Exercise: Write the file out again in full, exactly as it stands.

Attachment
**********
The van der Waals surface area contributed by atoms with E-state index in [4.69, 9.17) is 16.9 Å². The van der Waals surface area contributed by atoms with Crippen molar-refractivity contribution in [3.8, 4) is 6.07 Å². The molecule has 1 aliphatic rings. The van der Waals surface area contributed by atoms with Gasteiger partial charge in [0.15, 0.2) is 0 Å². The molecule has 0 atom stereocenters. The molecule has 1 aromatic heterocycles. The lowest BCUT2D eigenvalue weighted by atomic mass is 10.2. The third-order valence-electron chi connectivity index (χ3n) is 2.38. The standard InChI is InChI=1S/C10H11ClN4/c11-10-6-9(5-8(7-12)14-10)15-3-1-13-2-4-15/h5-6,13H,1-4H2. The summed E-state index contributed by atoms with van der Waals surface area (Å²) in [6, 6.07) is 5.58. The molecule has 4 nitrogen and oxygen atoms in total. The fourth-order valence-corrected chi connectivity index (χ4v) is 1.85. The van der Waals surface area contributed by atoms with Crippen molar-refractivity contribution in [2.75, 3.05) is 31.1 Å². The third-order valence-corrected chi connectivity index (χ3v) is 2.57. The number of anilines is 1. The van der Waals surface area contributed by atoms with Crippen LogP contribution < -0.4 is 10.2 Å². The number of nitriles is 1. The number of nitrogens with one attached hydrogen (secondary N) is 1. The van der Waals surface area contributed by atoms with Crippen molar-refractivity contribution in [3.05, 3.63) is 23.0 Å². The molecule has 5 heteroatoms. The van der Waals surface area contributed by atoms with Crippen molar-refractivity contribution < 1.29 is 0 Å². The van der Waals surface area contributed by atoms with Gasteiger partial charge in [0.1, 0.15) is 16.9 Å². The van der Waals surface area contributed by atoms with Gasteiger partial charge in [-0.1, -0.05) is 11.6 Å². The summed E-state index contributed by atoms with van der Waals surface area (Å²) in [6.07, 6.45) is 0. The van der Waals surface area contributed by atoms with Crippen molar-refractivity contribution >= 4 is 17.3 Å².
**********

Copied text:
The van der Waals surface area contributed by atoms with E-state index in [4.69, 9.17) is 16.9 Å². The van der Waals surface area contributed by atoms with Crippen molar-refractivity contribution in [3.8, 4) is 6.07 Å². The molecule has 1 aliphatic rings. The van der Waals surface area contributed by atoms with Gasteiger partial charge in [0.15, 0.2) is 0 Å². The molecule has 0 atom stereocenters. The molecule has 1 aromatic heterocycles. The lowest BCUT2D eigenvalue weighted by atomic mass is 10.2. The third-order valence-electron chi connectivity index (χ3n) is 2.38. The standard InChI is InChI=1S/C10H11ClN4/c11-10-6-9(5-8(7-12)14-10)15-3-1-13-2-4-15/h5-6,13H,1-4H2. The summed E-state index contributed by atoms with van der Waals surface area (Å²) in [6, 6.07) is 5.58. The molecule has 4 nitrogen and oxygen atoms in total. The fourth-order valence-corrected chi connectivity index (χ4v) is 1.85. The van der Waals surface area contributed by atoms with Crippen molar-refractivity contribution in [2.75, 3.05) is 31.1 Å². The third-order valence-corrected chi connectivity index (χ3v) is 2.57. The number of anilines is 1. The van der Waals surface area contributed by atoms with Crippen LogP contribution < -0.4 is 10.2 Å². The number of nitriles is 1. The number of nitrogens with one attached hydrogen (secondary N) is 1. The van der Waals surface area contributed by atoms with Crippen molar-refractivity contribution in [3.05, 3.63) is 23.0 Å². The molecule has 5 heteroatoms. The van der Waals surface area contributed by atoms with Crippen molar-refractivity contribution < 1.29 is 0 Å². The van der Waals surface area contributed by atoms with Gasteiger partial charge in [0.1, 0.15) is 16.9 Å². The van der Waals surface area contributed by atoms with Gasteiger partial charge in [-0.1, -0.05) is 11.6 Å². The summed E-state index contributed by atoms with van der Waals surface area (Å²) in [6.07, 6.45) is 0. The van der Waals surface area contributed by atoms with Crippen molar-refractivity contribution >= 4 is 17.3 Å².